Electromagnetic shielding is the process of limiting the penetration of electromagnetic fields into a space, by blocking them with a barrier made of conductive material. Typically it is applied to enclosures, separating electrical devices from the ‘outside world’, and to cables, separating wires from the environment the cable runs through. Electromagnetic shielding used to block radio frequency electromagnetic radiation is also known as RF shielding.
The shielding can reduce the coupling of radio waves, electromagnetic fields and electrostatic fields, though not static or low-frequency magnetic fields. (A conductive enclosure used to block electrostatic fields is also known as a Faraday cage.) The amount of reduction depends very much upon the material used, its thickness, the size of the shielded volume and the frequency of the fields of interest and the size, shape and orientation of apertures in a shield to an incident electromagnetic field.
A Faraday cage or Faraday shield is an enclosure formed by conducting material, or by a mesh of such material. Such an enclosure blocks out external static electrical fields. Faraday cages are named after the English scientist Michael Faraday, who invented them in 1836.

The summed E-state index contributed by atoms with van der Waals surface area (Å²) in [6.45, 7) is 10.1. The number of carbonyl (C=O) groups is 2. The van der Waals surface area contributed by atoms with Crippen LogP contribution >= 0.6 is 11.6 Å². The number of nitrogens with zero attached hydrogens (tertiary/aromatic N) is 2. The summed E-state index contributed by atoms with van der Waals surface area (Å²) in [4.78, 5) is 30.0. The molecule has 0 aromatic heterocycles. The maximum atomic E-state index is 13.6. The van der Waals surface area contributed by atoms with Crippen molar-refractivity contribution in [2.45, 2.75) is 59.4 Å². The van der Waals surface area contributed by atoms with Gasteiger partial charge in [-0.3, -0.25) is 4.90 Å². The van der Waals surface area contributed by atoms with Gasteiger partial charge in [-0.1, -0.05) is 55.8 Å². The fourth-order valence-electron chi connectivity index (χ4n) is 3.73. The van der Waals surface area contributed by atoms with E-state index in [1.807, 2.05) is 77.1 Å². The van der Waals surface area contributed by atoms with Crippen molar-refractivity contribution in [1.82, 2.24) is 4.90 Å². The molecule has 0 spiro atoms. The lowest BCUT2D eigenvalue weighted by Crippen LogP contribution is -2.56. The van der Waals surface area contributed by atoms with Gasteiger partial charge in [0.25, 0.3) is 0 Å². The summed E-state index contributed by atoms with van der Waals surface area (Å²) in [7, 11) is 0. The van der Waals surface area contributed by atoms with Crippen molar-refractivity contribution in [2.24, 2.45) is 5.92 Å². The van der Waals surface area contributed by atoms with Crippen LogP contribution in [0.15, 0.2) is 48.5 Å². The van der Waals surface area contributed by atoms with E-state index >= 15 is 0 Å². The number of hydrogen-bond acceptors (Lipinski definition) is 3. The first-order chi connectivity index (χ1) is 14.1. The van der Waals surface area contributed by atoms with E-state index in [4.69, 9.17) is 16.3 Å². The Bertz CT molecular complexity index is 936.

A Faraday cage’s operation depends on the fact that an external static electrical field will cause the electrical charges within the cage’s conducting material to redistribute themselves so as to cancel the field’s effects in the cage’s interior. This phenomenon is used, for example, to protect electronic equipment from lightning strikes and other electrostatic discharges.
To a large degree, Faraday cages also shield the interior from external electromagnetic radiation if the conductor is thick enough and any holes are significantly smaller than the radiation’s wavelength. For example, certain computer forensic test procedures of electronic components or systems that require an environment devoid of electromagnetic interference may be conducted within a so-called screen room. These screen rooms are essentially work areas that are completely enclosed by one or more layers of fine metal mesh or perforated sheet metal. The metal layers are grounded to dissipate any electric currents generated from the external electromagnetic fields, and thus block a large amount of the electromagnetic interference. See also electromagnetic shielding. Note that the reception of external radio signals, a form of electromagnetic radiation, through an antenna within a cage can be severely reduced or even totally blocked by the cage itself.
The Journal of Experimental Biology 202, 1455–1458 (1999)
Printed in Great Britain © The Company of Biologists Limited 1999